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EFI Rules and Carbs Drool
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My buddy has an old willys jeep that has a V-6 in it. He's conviced it's from a 64 Buick because that what some of the parts cross reference from. It doesn't look like a V-6 I'm familiar with, but that doesn't mean much. We're there V-6 back then?
 

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If I remember correctly Buick had a V6 in the 60`s, it was sold to jeep, then bought back by Buick it grew into the 3.8 V6 were all familiar with now. GMC also had the massive 305 V6 in the 60`s.
 

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DoubleVision said:
If I remember correctly Buick had a V6 in the 60`s, it was sold to jeep, then bought back by Buick it grew into the 3.8 V6 were all familiar with now. GMC also had the massive 305 V6 in the 60`s.
thats the one im talkin about, GMC made it
 

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Yes the early Buick V-6, which is entirely different than the GMC truck engine, was the first U.S. attempt at slicing 2 cylinders off of a V-8. They were odd-fire,as it is referred to now, and would shake the guts loose in the distributor. The newer 3.8 Buick V-6s are derivatives of this same engine. Without it there may never have been a Buick GN Turbo engine.
 

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just a gearhead in paradise..
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yep it was a aluminum v8....
215

See also Rover V8 engine

GM experimented with aluminum engines starting in the early 1950s, and work on a production unit commenced in 1956. Originally intended for 180 in³ (2.9 L) displacement, Buick was designated by GM as the engine design leader, and decided to begin with a larger, 215 in³ (3.5 L) size, which was deemed ideal for the new "senior compact cars" introduced for the 1961 model year. This group of cars was commonly called the BOP group or A-bodies.

The 215 had a 4.24 in (107.7 mm) bore spacing, a bore of 3.5 in (88.9 mm), and a stroke of 2.8 in (71.1 mm), for an actual displacement of 3533 cc. The engine was the lightest mass-production V8 in the world, with a dry weight of only 318 lb (144 kg). It was standard equipment in the 1961 Buick Special.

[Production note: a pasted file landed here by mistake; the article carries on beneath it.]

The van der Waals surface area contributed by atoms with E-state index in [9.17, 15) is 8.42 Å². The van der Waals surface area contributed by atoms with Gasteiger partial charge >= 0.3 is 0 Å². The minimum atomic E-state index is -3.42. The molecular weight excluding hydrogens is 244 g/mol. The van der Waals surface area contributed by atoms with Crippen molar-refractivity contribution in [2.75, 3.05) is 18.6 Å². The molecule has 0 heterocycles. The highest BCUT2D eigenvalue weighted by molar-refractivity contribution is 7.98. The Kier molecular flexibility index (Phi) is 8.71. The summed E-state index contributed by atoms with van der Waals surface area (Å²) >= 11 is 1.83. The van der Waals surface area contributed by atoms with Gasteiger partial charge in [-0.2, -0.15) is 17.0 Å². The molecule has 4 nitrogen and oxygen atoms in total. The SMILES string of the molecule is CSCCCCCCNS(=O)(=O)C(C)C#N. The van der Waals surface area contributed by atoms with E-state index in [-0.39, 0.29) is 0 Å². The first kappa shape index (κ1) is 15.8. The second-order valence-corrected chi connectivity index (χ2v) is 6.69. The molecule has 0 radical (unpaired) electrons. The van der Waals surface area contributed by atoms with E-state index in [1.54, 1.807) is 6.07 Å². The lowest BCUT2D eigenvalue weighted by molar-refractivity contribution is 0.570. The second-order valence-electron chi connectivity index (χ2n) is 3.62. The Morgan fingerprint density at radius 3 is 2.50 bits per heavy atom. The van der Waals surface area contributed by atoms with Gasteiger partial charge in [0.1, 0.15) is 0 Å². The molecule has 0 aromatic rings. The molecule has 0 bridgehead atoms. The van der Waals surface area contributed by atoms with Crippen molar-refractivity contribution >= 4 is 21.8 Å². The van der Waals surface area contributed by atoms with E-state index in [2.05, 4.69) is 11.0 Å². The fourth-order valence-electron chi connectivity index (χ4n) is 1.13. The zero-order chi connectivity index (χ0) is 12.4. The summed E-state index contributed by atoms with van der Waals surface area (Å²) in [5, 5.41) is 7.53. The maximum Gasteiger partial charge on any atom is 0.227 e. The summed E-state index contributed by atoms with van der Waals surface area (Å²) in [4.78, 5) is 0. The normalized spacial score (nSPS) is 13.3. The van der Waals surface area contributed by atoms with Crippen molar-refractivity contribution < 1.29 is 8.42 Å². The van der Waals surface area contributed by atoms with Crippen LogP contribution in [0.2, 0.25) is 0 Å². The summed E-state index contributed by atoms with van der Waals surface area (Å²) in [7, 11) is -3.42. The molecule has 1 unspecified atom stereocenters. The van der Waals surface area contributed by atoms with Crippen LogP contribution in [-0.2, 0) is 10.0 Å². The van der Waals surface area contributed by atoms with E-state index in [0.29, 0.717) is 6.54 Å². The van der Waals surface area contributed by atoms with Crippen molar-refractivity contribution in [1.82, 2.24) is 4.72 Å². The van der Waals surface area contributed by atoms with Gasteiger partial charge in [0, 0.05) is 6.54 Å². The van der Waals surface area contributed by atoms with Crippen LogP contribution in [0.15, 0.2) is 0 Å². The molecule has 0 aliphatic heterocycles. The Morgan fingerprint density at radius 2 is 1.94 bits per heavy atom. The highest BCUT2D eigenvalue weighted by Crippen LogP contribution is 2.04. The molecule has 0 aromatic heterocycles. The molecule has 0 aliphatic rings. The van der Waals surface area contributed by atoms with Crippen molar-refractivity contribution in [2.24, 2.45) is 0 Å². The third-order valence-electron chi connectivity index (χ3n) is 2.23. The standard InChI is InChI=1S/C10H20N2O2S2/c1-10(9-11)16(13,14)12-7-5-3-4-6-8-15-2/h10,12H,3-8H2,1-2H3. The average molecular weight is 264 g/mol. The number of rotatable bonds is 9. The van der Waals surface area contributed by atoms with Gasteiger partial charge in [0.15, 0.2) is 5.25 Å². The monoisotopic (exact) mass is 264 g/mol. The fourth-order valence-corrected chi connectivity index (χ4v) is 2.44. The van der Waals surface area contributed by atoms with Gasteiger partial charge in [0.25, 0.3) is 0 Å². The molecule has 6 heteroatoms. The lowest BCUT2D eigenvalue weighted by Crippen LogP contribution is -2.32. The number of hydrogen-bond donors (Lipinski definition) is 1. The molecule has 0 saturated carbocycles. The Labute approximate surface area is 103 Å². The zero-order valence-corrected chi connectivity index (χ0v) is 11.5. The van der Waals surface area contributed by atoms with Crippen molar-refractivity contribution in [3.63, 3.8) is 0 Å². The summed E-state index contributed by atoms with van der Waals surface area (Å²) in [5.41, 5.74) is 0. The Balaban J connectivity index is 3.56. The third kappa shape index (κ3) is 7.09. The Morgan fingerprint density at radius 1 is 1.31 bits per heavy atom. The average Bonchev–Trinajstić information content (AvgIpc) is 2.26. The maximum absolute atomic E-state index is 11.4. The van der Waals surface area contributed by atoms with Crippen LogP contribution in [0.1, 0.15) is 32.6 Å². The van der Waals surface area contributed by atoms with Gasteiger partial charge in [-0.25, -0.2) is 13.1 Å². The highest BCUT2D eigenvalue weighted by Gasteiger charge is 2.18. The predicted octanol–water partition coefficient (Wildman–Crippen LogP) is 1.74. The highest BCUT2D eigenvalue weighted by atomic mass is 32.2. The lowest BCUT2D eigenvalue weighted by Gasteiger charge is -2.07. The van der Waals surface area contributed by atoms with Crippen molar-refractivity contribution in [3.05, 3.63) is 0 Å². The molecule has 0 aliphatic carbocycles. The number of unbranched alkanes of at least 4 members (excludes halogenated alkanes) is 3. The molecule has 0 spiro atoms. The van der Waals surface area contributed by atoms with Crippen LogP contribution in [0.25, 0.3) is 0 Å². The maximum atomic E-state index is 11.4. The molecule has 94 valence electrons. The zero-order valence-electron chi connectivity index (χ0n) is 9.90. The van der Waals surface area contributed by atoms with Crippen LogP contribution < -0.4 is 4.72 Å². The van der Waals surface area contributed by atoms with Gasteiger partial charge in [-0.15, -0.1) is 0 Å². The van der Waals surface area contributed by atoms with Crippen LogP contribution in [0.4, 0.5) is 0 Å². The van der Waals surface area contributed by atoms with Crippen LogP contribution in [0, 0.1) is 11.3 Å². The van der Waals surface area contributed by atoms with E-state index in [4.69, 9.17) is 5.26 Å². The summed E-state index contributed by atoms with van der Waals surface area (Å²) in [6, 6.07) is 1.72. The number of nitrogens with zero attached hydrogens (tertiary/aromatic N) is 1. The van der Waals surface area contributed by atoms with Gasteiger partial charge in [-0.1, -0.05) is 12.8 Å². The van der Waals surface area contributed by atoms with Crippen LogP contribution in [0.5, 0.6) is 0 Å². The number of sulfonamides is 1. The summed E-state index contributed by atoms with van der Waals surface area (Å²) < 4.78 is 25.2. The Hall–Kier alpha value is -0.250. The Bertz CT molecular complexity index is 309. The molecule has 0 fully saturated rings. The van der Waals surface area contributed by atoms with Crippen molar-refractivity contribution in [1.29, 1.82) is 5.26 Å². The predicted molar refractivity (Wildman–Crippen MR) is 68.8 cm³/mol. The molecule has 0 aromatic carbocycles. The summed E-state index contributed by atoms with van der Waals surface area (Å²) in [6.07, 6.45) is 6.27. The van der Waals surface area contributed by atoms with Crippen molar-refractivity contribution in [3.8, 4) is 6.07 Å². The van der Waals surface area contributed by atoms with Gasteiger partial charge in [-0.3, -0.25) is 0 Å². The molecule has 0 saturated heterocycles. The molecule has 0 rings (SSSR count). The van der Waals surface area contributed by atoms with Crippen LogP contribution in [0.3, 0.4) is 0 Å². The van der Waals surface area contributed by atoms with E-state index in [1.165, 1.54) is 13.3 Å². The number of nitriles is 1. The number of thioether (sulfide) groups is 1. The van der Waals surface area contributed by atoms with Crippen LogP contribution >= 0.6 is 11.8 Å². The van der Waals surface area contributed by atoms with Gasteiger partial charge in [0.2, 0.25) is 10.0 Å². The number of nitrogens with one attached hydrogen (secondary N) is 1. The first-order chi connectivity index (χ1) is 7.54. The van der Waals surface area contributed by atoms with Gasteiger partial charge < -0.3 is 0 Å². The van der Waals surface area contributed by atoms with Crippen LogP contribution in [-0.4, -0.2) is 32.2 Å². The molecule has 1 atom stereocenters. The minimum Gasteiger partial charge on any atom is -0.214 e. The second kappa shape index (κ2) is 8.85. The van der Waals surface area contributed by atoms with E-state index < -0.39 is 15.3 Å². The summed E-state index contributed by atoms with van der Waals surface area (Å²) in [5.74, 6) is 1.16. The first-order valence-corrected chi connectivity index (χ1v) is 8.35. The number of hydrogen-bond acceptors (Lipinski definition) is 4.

Oldsmobile and Pontiac also used the all-aluminum 215 on its mid-sized cars, the Oldsmobile F-85 and Pontiac Tempest. However the Oldsmobile version of this engine, although sharing the same basic architecture, had cylinder heads designed by Oldsmobile engineers, and was produced on a separate assembly line. Among the differences between the Oldsmobile and Buick versions, it was somewhat heavier, at 350 lb (159 kg). The design differences were in the cylinder heads: Buick used a 4-bolt pattern around each cylinder where Oldsmobile went to a 5-bolt pattern. The 5th bolt was added to the intake manifold side of the head, one extra bolt for each cylinder. This was supposed to alleviate the head-warping problems that came about on the higher compression ratio versions.

At introduction, Buick's 215 was rated 150 hp (112 kW) at 4400 rpm. This was raised soon after introduction to 155 hp (116 kW) at 4600 rpm. 220 ft·lbf (298 N·m) of torque was produced at 2400 rpm with a Rochester 2GC two-barrel carburetor and 8.8:1 compression ratio. A mid-year introduction was the Buick Special Skylark version, which had 10.25:1 compression and a four-barrel carburetor, raising output to 185 hp (138 kW) at 4800 rpm and 230 ft·lbf (312 N·m) at 2800 rpm.

For 1962, the four-barrel engine increased compression ratio to 11.0:1, raising it to 190 hp (142 kW) at 4800 rpm and 235 ft·lbf (319 N·m) at 3000 rpm. The two-barrel engine was unchanged. For 1963 the four-barrel was bumped to an even 200 hp (149 kW) at 5000 rpm and 240 ft·lbf (325 N·m) at 3200 rpm, a respectable 0.93 hp/in³ (56.6 hp/liter).

Unfortunately, the great expense of the aluminum engine led to its cancellation after the 1963 model year. The engine had an abnormally high scrap ratio due to hidden block-casting porosity problems, which caused serious oil leaks. Another problem was clogged radiators from antifreeze mixtures incompatible with aluminum. It was said that one of the major problems was because they had to make extensive use of air gaging to check for casting leaks during the manufacturing process, and not being able to detect leaks on blocks that were as much as 95% complete. This raised the cost of complete engines to more than that of a comparable all cast-iron engine. Casting sealing technology was not advanced enough at that time to prevent the high scrap rates.

Although dropped by GM in 1963, in January 1965 the tooling for the aluminum engine was sold to Britain's Rover Group to become the Rover V8 engine, which would remain in use for more than 35 years. GM tried to buy it back later on, but Rover declined, instead offering to sell engines back to GM. GM refused this offer.

Surplus engine blocks of the Oldsmobile (5 bolt) version of this unit formed the basis of the Formula One Repco V8 used by Brabham to win the 1966 Formula One championship.
 
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